LOS ANGELES (AP) -- Global Eagle Acquisition Corp., an investment vehicle founded by two former Hollywood executives, said Thursday that it is buying two companies that would transform it into a provider of in-flight Internet access and entertainment.
Global Eagle was founded by Harry Sloan, the former chief executive at Metro-Goldwyn-Mayer Inc., and Jeff Sagansky, former president of CBS Entertainment. The company raised $190 million from an initial public offering of stock in May 2011.
It had no operations prior to the acquisition announced Thursday. The deal still needs clearance from regulators but is expected to be completed in January.
Under the deal, Global Eagle will issue about 37 million new shares on top of the 23 million already in circulation.
About 22.5 million Global Eagle shares will be newly issued and paid to the shareholders of Row 44 Inc., a privately held company based in Westlake Village, Calif., that provides Internet access to airplane passengers via satellite.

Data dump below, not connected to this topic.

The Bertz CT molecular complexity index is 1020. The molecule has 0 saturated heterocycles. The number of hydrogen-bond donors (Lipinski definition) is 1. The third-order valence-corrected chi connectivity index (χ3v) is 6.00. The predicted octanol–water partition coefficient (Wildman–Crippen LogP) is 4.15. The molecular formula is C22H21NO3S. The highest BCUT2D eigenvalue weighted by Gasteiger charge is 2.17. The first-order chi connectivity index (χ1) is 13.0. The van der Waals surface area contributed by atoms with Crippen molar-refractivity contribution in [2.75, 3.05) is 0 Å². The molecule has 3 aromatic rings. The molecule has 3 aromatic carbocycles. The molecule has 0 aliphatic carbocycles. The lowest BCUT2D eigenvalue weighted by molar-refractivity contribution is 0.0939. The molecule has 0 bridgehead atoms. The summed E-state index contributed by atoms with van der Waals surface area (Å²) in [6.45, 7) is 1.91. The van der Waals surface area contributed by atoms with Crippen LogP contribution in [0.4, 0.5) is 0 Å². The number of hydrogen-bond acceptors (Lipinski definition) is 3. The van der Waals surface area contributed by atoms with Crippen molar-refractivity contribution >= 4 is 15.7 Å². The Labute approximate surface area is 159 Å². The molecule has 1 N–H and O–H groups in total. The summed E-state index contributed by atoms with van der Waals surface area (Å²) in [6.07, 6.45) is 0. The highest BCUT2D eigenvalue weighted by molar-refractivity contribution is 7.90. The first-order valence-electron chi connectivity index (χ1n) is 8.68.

Row 44's system allows customers to use Wi-Fi over mobile devices aboard airplanes. Its clients include Southwest Airlines and Norwegian Air Shuttle.
The deal values Row 44 at $250 million.
Global Eagle will also use 14.4 million of its newly issued shares to acquire an 86 percent stake in Advanced Inflight Alliance AG, a publicly traded German company that is the leading supplier of games, movies, general entertainment and applications to the airline industry. That transaction values the stake in AIA at $144 million.
"This is exactly the kind of worldwide digital media opportunity we've been seeking for Global Eagle since our IPO," said Sloan, Global Eagle's chief executive, in a statement. "This is also a platform for Jeff and me to utilize our media and content relationships and experience to drive expansion and enhancement of inflight content and programming around the world."
PAR Investment Partners LP is a major shareholder of both Row 44 and AIA. It will end up with a 39 percent stake in Global Eagle.
Current Global Eagle investors will also own 39 percent of the new company. The company plans to change its name to Global Eagle Entertainment Inc. and has applied to the Nasdaq Stock Market to change its stock ticker symbol to "ENT" from "EAGL."
Right now, Global Eagle shares are mostly held by institutional investors, while Sloan and Sagansky hold about a 14 percent stake. Only about 260 shares a day traded hands in the last three months, but on Thursday, trading volume jumped to 171,800.
Shares rose 5 cents to close at $9.95 on Thursday after the deal was announced.